Recruitment agencies will nearly always work on a contingency basis (they only get paid once they have placed a candidate with an employer and the candidate has started work). This naturally means they are taking on a lot of risk; They may work 5 or maybe 10 jobs, and only successfully place a candidate once; that one invoice might be the only one they send out in the month.
Low success rates can be down to:
- Unrealistic skill expectations on the employers part
- Salaries being too low
- No candidates in the market
- The same job being worked by multiple recruitment agencies
- The job being worked both internally and externally
- Found candidates are already known to the employer
It is common that when multiple recruitment agencies are involved in the recruitment process, the percentage they charge increases due to the higher risk.
There are fixed cost recruitment agencies and job advertising agencies that will charge a set fee, whether or not they are successful in finding an employee. The great thing for employers is the lower costs these services attract. In the first instance, just advertising your job to establish the quantity and quality of candidates might be a good starting point, and then commissioning further work to outsource the shortlisting and inviting to interview, significantly reducing the burden to small businesses in particular.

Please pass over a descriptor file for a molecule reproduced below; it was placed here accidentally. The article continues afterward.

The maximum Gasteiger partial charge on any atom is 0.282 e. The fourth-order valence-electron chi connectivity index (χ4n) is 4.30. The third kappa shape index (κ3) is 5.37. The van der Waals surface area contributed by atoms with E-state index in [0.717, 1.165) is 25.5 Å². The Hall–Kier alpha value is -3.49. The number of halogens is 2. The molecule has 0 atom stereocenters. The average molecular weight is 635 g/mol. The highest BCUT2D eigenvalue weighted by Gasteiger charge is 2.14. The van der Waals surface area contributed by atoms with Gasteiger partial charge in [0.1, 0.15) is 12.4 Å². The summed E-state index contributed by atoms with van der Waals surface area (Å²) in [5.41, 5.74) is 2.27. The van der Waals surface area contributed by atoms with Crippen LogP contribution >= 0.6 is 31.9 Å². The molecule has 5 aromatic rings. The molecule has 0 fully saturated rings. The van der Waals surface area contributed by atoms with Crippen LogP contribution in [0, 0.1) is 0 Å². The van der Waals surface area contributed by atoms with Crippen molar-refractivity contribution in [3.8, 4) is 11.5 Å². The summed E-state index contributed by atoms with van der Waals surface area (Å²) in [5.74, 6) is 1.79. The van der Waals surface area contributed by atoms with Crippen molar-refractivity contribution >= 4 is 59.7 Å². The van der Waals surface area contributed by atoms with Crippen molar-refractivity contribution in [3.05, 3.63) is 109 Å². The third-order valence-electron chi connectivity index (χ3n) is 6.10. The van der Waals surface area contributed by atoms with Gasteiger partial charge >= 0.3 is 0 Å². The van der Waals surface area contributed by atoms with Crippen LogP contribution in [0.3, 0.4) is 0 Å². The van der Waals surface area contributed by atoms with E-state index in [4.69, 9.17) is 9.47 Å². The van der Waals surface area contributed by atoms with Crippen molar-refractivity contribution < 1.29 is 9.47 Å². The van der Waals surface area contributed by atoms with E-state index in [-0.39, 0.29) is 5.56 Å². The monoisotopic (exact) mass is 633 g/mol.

Recruitment agencies work on a contingency basis; if they don’t place an employee with an employer, they don’t get paid. It is likely that they will also have rebate periods, say if the employee they have placed leaves after two months, they may have to return a large percentage of their fee. Agencies need to charge high fees to be have a successful business.
A lot of recruitment agencies will work on the model of accepting a job spec, then advertise, and filter and put through a shortlist of applicants to employers, whilst charging 10% to 30% of base salary.
In the UK it is illegal to advertise a job which doesn’t exist.